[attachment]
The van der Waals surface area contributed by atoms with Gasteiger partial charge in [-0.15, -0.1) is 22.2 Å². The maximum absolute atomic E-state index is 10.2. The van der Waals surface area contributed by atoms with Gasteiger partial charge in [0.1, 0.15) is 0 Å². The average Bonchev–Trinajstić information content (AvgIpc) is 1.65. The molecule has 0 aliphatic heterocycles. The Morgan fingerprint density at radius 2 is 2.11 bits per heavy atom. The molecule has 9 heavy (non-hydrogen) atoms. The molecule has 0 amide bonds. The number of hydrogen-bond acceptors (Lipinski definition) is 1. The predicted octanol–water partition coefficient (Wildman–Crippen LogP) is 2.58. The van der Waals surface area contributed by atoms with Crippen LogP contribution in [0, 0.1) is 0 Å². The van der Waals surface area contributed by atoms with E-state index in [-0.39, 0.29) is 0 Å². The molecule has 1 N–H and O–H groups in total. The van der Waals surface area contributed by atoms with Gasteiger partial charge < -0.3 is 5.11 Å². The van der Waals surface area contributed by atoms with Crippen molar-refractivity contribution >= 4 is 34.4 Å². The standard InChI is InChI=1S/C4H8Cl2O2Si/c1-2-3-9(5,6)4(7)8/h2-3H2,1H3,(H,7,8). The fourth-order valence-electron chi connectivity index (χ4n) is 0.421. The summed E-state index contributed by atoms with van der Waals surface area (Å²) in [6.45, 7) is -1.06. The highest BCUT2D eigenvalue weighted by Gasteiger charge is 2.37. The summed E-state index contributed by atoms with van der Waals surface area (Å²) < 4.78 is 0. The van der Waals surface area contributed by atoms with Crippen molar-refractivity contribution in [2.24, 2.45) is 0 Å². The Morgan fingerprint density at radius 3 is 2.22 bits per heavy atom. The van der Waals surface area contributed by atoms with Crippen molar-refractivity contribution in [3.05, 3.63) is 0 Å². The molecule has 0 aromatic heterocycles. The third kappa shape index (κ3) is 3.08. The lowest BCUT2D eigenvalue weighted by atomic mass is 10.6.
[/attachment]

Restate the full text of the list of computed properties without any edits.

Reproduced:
The van der Waals surface area contributed by atoms with Gasteiger partial charge in [-0.15, -0.1) is 22.2 Å². The maximum absolute atomic E-state index is 10.2. The van der Waals surface area contributed by atoms with Gasteiger partial charge in [0.1, 0.15) is 0 Å². The average Bonchev–Trinajstić information content (AvgIpc) is 1.65. The molecule has 0 aliphatic heterocycles. The Morgan fingerprint density at radius 2 is 2.11 bits per heavy atom. The molecule has 9 heavy (non-hydrogen) atoms. The molecule has 0 amide bonds. The number of hydrogen-bond acceptors (Lipinski definition) is 1. The predicted octanol–water partition coefficient (Wildman–Crippen LogP) is 2.58. The van der Waals surface area contributed by atoms with Crippen LogP contribution in [0, 0.1) is 0 Å². The van der Waals surface area contributed by atoms with E-state index in [-0.39, 0.29) is 0 Å². The molecule has 1 N–H and O–H groups in total. The van der Waals surface area contributed by atoms with Gasteiger partial charge < -0.3 is 5.11 Å². The van der Waals surface area contributed by atoms with Crippen molar-refractivity contribution >= 4 is 34.4 Å². The standard InChI is InChI=1S/C4H8Cl2O2Si/c1-2-3-9(5,6)4(7)8/h2-3H2,1H3,(H,7,8). The fourth-order valence-electron chi connectivity index (χ4n) is 0.421. The summed E-state index contributed by atoms with van der Waals surface area (Å²) in [6.45, 7) is -1.06. The highest BCUT2D eigenvalue weighted by Gasteiger charge is 2.37. The summed E-state index contributed by atoms with van der Waals surface area (Å²) < 4.78 is 0. The van der Waals surface area contributed by atoms with Crippen molar-refractivity contribution in [2.24, 2.45) is 0 Å². The Morgan fingerprint density at radius 3 is 2.22 bits per heavy atom. The van der Waals surface area contributed by atoms with Crippen molar-refractivity contribution in [3.05, 3.63) is 0 Å². The molecule has 0 aromatic heterocycles. The third kappa shape index (κ3) is 3.08. The lowest BCUT2D eigenvalue weighted by atomic mass is 10.6.